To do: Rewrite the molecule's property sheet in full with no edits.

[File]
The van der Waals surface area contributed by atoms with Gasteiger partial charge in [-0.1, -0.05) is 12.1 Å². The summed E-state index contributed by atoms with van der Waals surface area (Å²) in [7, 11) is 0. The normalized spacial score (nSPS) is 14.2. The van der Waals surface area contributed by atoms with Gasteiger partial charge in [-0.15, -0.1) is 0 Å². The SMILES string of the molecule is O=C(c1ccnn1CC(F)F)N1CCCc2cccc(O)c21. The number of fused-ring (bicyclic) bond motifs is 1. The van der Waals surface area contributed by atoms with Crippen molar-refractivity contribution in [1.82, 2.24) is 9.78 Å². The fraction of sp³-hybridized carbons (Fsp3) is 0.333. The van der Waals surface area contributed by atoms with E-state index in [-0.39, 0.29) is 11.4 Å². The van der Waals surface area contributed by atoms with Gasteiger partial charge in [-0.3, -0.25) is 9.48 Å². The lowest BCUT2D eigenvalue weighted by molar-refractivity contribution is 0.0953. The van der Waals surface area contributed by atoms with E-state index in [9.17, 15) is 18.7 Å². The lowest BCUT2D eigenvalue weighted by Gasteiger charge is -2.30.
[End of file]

The van der Waals surface area contributed by atoms with Gasteiger partial charge in [-0.1, -0.05) is 12.1 Å². The summed E-state index contributed by atoms with van der Waals surface area (Å²) in [7, 11) is 0. The normalized spacial score (nSPS) is 14.2. The van der Waals surface area contributed by atoms with Gasteiger partial charge in [-0.15, -0.1) is 0 Å². The SMILES string of the molecule is O=C(c1ccnn1CC(F)F)N1CCCc2cccc(O)c21. The number of fused-ring (bicyclic) bond motifs is 1. The van der Waals surface area contributed by atoms with Crippen molar-refractivity contribution in [1.82, 2.24) is 9.78 Å². The fraction of sp³-hybridized carbons (Fsp3) is 0.333. The van der Waals surface area contributed by atoms with E-state index in [-0.39, 0.29) is 11.4 Å². The van der Waals surface area contributed by atoms with Gasteiger partial charge in [-0.3, -0.25) is 9.48 Å². The lowest BCUT2D eigenvalue weighted by molar-refractivity contribution is 0.0953. The van der Waals surface area contributed by atoms with E-state index in [9.17, 15) is 18.7 Å². The lowest BCUT2D eigenvalue weighted by Gasteiger charge is -2.30.